2. Approach slowly. Butterflies have small brains, but they can learn not to fear you. I like to walk into the garden and just stand there for a bit, looking around to see where the butterflies are. Then I walk slowly in that direction, camera ready to shoot. As soon as I can distinguish the butterfly from the background through the lens, I start shooting. I shoot another frame every few feet as I advance until either the lens reaches the minimum distance at which it will focus or the butterfly changes flowers. This way, I usually get at least one usable picture. If you go straight for the close-up, you’ll probably scare the butterfly away and end up with nothing.
3. Use your macro setting. This is often designated with a flower. Macro is what will let you get close enough to count the scales on a butterfly’s wing. It also lets you focus on the butterfly and put the foreground or the background out of focus. If you get too close, however, it will put part of the butterfly in focus and part out of focus.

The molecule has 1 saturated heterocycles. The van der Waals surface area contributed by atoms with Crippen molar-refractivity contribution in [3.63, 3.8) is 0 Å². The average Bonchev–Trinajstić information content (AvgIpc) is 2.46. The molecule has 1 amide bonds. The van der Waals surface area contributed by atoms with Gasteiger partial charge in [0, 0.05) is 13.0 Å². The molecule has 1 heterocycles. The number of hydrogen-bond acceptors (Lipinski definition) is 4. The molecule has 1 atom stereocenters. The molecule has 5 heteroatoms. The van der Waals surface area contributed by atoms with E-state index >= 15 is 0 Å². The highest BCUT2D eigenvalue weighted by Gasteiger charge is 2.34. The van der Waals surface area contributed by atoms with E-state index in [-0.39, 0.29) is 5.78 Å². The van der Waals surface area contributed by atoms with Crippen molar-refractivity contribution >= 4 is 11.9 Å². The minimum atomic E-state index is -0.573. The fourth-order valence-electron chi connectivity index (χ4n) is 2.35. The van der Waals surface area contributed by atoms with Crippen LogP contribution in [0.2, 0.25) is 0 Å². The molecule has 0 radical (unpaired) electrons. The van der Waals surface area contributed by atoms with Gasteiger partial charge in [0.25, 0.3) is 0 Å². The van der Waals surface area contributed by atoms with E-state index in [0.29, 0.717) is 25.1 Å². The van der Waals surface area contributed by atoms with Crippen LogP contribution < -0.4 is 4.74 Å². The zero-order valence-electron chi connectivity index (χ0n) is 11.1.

4. No digital zoom. Use the maximum optical zoom available on your camera, but do not use digital zoom. Optical zoom enlarges the image through the camera lens, preserving the image quality. Digital zoom just enlarges the pixels, making your images fuzzy or grainy.
5. Use good editing software. Most people don’t need all the functions that Photoshop offers, but serious and even not-so-serious amateur photographers need some kind of editing software.
Many an inferior butterfly photo has been improved immeasurably by cropping the image down to the butterfly, adjusting the color and sharpening just a touch.
Some programs also allow you to straighten, caption, tag, upload to the Web and any number of other functions. I like both Photoshop Elements ($80) and Picasa (free download); however, there are many others that I have not tried but that have excellent online reviews. Search “photo editing software” and pick the one that you like best.